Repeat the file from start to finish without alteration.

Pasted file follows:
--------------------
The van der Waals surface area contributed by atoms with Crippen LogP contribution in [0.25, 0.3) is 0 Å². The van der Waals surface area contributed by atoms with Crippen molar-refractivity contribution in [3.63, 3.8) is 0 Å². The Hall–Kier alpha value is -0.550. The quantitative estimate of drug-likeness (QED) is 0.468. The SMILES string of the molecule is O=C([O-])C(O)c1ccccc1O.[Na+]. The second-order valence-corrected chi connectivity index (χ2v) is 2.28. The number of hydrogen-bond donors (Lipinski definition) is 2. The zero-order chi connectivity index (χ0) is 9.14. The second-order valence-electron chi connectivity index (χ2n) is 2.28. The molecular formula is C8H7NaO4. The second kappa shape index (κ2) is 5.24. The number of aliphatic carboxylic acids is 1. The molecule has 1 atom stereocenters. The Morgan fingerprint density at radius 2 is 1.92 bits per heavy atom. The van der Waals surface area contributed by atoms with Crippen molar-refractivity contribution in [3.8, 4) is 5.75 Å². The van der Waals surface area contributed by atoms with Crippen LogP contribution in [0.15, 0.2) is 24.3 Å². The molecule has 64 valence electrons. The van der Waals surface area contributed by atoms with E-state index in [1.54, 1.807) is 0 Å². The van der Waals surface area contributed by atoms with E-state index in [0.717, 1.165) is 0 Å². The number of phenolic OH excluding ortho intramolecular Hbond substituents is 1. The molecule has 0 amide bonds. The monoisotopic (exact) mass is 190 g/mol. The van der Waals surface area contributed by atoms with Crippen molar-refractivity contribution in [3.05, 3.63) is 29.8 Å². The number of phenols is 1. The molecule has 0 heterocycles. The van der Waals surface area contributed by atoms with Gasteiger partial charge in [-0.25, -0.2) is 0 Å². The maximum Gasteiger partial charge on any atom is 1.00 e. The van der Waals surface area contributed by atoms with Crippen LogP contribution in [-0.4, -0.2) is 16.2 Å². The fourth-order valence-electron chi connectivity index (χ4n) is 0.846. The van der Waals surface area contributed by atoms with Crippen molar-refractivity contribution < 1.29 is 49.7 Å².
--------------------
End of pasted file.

The van der Waals surface area contributed by atoms with Crippen LogP contribution in [0.25, 0.3) is 0 Å². The van der Waals surface area contributed by atoms with Crippen molar-refractivity contribution in [3.63, 3.8) is 0 Å². The Hall–Kier alpha value is -0.550. The quantitative estimate of drug-likeness (QED) is 0.468. The SMILES string of the molecule is O=C([O-])C(O)c1ccccc1O.[Na+]. The second-order valence-corrected chi connectivity index (χ2v) is 2.28. The number of hydrogen-bond donors (Lipinski definition) is 2. The zero-order chi connectivity index (χ0) is 9.14. The second-order valence-electron chi connectivity index (χ2n) is 2.28. The molecular formula is C8H7NaO4. The second kappa shape index (κ2) is 5.24. The number of aliphatic carboxylic acids is 1. The molecule has 1 atom stereocenters. The Morgan fingerprint density at radius 2 is 1.92 bits per heavy atom. The van der Waals surface area contributed by atoms with Crippen molar-refractivity contribution in [3.8, 4) is 5.75 Å². The van der Waals surface area contributed by atoms with Crippen LogP contribution in [0.15, 0.2) is 24.3 Å². The molecule has 64 valence electrons. The van der Waals surface area contributed by atoms with E-state index in [1.54, 1.807) is 0 Å². The van der Waals surface area contributed by atoms with E-state index in [0.717, 1.165) is 0 Å². The number of phenolic OH excluding ortho intramolecular Hbond substituents is 1. The molecule has 0 amide bonds. The monoisotopic (exact) mass is 190 g/mol. The van der Waals surface area contributed by atoms with Crippen molar-refractivity contribution in [3.05, 3.63) is 29.8 Å². The number of phenols is 1. The molecule has 0 heterocycles. The van der Waals surface area contributed by atoms with Gasteiger partial charge in [-0.25, -0.2) is 0 Å². The maximum Gasteiger partial charge on any atom is 1.00 e. The van der Waals surface area contributed by atoms with Crippen LogP contribution in [-0.4, -0.2) is 16.2 Å². The fourth-order valence-electron chi connectivity index (χ4n) is 0.846. The van der Waals surface area contributed by atoms with Crippen molar-refractivity contribution < 1.29 is 49.7 Å².